34 responses to being British you’ll never stop hearing as an expat

There are some responses to being British that will never cease. Despite being on this earth for many decades, for some other people, your novelty has just begun. Imagine walking into Walmart and seeing E.T. just wandering around buying cheap bananas – you’d be floored! But to E.T., he’s just being E.T., and there’s nothing unusual about that. I like to imagine that’s how it happens when people find out where I’m from. Suddenly I’m all new and sparkly.

I’ll preface this list by saying, Americans will find this offensive and snobbish. The fact is, we don’t know any other way to be. I happen to actually love talking about my birth country and heritage, and I am fascinated by the differences between my two worlds. The issue here is that owing to by Brit-ness, all these rebuttals to the responses to being British are said with an undertone of annoyance, and I can’t change that. I will admit that some of these are said to me on a near daily basis, and yes, there might be just a little bit of bitterness there.

Overheard responses to being British

  • “Where are you from?” – Classic. I sound different. I am now flagged for conversation.
  • “Let me guess…” – It’s a fun game to each new person I meet.
  • “I’m going to say…. Sussex?” – This is one for the real anglophiles – they pick a random county just to show they know the names of random counties.
  • “Are you from Lonnn-donnn?” – They really ham up the “Lonnnnn” and “Donnnn” for maximum thrill.
  • “I noticed you had an accent.” – You want a medal? You get a participation award at best.
  • “What brings you here?” – Sometimes I stick to the story. Sometimes it’s bears.
  • “What do you think about Knoxville?” – Cue comments about the weather.
  • “I’ve always wanted to go to England.” – Then do it, right now. Go.
  • “Do you watch Dalton Abbey?” – No, darling, I live it.
  • “What do you think about the Royal Family?” – Nice try, secret service. I’m not confessing that easily.
  • “How long have you been here?” – It feels like much longer, after talking to you.
  • “What do you think about American food?!” – I don’t have the heart to tell them that burgers exist in England.
  • “Do you go home much?” – Yep, actually, every evening. Try and work that one out!
  • “What do your parents think about you moving away?” – Ok, that’s fair, I’m a horrible child.
  • “Say bottle!” – How cute, you’ve seen Love Actually. Tip: Don’t do it, it just enables them.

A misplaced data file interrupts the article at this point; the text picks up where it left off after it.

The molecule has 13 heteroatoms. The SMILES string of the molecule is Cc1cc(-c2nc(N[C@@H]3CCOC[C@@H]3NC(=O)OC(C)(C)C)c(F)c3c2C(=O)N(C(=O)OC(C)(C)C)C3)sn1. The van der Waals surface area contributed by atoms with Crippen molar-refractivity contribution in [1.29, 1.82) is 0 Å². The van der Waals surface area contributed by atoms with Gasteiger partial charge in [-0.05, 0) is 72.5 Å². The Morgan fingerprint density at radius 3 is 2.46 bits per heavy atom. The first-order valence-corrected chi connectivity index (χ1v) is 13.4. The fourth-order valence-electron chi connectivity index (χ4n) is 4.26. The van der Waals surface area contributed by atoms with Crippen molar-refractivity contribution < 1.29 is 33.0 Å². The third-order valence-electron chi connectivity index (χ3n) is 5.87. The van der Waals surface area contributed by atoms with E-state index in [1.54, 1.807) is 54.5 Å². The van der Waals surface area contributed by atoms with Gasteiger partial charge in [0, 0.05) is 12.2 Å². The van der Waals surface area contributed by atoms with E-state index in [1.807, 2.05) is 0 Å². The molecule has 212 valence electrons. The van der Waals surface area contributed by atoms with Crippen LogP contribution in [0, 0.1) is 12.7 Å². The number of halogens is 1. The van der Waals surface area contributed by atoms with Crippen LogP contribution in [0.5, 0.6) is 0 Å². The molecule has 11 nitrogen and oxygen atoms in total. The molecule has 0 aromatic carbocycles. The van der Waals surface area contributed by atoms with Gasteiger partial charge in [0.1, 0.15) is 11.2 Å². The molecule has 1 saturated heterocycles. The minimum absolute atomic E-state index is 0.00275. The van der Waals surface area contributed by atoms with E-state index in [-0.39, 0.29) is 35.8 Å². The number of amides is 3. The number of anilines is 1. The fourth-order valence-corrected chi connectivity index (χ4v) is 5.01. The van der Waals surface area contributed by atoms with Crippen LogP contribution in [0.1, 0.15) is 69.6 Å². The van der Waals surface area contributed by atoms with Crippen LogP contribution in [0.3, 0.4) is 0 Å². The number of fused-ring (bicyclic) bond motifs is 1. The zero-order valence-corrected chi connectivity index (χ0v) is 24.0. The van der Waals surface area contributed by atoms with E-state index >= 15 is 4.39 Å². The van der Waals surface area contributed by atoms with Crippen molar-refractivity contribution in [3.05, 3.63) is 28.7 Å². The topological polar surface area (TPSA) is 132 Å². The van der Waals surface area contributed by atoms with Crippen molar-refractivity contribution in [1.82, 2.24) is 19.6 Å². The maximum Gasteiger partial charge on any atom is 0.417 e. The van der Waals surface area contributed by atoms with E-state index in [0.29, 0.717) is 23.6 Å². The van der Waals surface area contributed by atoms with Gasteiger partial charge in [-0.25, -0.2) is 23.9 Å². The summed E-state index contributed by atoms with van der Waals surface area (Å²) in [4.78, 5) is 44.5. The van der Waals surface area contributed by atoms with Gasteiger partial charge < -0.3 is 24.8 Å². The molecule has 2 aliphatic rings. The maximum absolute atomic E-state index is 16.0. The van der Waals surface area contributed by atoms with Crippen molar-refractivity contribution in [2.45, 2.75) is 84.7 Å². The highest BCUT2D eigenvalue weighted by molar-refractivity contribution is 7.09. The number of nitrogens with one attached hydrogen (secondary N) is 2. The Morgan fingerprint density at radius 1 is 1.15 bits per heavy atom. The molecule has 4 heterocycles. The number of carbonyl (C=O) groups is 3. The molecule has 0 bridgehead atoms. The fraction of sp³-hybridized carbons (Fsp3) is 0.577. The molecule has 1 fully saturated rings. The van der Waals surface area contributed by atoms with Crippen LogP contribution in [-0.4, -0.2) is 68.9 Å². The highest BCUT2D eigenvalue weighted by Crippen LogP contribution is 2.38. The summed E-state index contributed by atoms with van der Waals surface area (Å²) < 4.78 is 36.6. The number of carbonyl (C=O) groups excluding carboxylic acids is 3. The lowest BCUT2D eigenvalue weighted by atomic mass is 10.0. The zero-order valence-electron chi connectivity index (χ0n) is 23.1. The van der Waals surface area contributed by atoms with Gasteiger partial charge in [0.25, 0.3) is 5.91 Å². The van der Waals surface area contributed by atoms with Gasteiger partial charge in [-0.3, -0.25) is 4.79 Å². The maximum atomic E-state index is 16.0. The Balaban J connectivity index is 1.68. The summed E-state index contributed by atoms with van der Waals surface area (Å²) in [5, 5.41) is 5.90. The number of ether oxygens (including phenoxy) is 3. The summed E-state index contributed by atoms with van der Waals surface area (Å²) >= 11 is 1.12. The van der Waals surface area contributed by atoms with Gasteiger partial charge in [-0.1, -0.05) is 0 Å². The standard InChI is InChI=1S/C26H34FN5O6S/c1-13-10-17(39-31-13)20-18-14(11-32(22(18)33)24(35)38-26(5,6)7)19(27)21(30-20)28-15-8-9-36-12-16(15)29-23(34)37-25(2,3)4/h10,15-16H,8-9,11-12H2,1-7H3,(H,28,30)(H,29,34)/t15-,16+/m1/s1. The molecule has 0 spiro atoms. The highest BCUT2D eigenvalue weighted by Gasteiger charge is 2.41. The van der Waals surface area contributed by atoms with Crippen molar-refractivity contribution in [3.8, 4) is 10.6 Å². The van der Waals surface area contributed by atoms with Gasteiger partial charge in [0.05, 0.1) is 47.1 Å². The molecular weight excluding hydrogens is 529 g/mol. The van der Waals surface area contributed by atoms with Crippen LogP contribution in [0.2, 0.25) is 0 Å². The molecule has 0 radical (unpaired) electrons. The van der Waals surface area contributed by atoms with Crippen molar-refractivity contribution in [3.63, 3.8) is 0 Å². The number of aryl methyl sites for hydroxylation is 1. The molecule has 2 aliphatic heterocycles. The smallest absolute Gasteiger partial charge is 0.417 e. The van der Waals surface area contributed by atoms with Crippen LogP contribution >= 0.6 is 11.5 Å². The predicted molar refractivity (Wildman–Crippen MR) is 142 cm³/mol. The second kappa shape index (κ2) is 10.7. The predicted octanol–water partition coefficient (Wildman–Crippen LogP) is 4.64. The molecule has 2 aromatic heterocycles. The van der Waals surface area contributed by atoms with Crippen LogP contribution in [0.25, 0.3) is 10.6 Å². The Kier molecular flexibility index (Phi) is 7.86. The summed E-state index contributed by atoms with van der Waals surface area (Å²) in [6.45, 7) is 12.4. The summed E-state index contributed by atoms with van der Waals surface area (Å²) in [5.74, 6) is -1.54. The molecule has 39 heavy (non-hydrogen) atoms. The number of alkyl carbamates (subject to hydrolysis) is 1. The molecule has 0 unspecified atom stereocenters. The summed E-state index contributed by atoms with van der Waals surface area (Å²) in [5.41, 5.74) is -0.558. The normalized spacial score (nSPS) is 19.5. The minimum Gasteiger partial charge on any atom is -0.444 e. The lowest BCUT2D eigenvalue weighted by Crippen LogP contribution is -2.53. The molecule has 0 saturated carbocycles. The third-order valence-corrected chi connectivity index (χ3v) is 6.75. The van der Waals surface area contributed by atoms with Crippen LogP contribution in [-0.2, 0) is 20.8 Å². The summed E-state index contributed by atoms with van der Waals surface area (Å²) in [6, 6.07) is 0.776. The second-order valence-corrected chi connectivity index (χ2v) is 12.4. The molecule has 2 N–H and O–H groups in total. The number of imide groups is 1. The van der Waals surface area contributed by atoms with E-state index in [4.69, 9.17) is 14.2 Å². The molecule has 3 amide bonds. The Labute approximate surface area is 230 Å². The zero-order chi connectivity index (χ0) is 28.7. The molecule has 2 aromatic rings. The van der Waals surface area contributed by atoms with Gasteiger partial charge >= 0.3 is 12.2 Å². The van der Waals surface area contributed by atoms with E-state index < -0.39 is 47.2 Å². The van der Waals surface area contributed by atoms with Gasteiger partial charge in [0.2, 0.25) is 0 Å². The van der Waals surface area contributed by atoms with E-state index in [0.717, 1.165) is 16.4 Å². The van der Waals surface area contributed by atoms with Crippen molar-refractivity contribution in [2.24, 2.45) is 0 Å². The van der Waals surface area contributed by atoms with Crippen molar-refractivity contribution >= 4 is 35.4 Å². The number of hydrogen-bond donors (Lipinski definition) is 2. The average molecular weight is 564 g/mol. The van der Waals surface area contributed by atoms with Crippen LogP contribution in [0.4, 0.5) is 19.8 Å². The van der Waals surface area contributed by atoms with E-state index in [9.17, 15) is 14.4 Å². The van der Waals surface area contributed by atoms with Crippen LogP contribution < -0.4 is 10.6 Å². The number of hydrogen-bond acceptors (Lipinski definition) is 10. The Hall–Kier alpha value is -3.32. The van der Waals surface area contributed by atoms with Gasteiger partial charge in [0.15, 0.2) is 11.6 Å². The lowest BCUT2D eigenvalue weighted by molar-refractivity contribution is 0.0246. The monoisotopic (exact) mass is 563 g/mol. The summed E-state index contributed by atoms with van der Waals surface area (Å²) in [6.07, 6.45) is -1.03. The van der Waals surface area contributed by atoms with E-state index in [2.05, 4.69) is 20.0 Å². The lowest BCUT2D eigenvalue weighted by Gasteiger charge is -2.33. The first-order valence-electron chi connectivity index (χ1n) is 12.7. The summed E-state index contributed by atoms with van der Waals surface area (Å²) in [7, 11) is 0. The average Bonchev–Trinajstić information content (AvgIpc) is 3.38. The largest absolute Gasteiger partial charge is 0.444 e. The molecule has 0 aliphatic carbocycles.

• “Do you think we sound funny?” – Yes, especially when you say Lonnnnnndonnnnnn.
  • “Can you do an American accent?” – Yep, momma’s sure got a purddyyy mouth.
  • “Have you heard of Chesterstownshirebridge Upon Hampton Thamesborough?” Or some variation of a terrible made up town, because….
  • “My mom’s sister’s old babysitter used to date a guy from there.” – Oh, Steve right? Yeah he’s alright.
  • “Why Knoxville, of all places?!” – Alright, I thought I was the one to be accidentally bashing our beloved place of residence.
  • “Who do you support?” – This means football, but out of context it can be answered in many fun ways.
  • “Why not [insert the other Premiership team they know]?” – Because they kill kittens. It’s a widely known fact in England.
  • “Did you watch the Euros/World Cup?” – This will normally be followed with clarification that it’s really called football and not soccer.
  • “Have you watched American Football?” – Or as I like to call it, “rugby chess”.
  • “I love British TV” – This is one of the responses to being British that I can’t knock – we know how to make compellingly shit TV.
  • “You sound like….” – Someone not British, and not at all someone who I actually sound like, normally.
  • “You used to own us” – and other historical references, some of which I have to pretend to understand. Seriously, Americans have an amazing comprehension of our history. Knew I should’ve paid more attention in class.
  • “What do you call this?” – Why does everyone carry coriander and courgettes on them all the time?
  • “Keep talking/I could listen to you talking all day” – Ohhh you clearly don’t know me. Give it a month…
  • “Have you tried Southern food?” – Yes, and it was the most culturally shocking day of my life, no lie. Catfish tho….
  • “Do you find it tough to drive on the right here?” – I find it tough to drive anywhere here. Thank god for Waze.
  • “What do you think of Obama?” – I’m always scared to answer because I don’t have the political savvy to continue with literally any of the conversations they’re hoping to have with this one.
  • “Do things seem much cheaper here?” – Yes, and it’s refreshing. I don’t know what the cost of things are now, but back in 2011, I spent 8 quid on a single glass of wine at a basic, no frills pub in Weybridge. Eugh.
  • “Are you gonna move back?” – Normally this is after a 10 min conversation with me, so it’s fair.

Full disclaimer; I love Americans, and I love Knoxville. I also like the attention given to me because of my special snowflake heritage, for it is that heritage that allows me to be this bitter about things I like.

Overall though, these responses to being British are not too bad. The only time I really get mad is when I’m trying to do something like purchase my groceries, and the person won’t actually do their job because they’re too busy asking me questions about my accent. Other than that, I’ll continue to smile sweetly and answer politely, while my friends look on in amusement.

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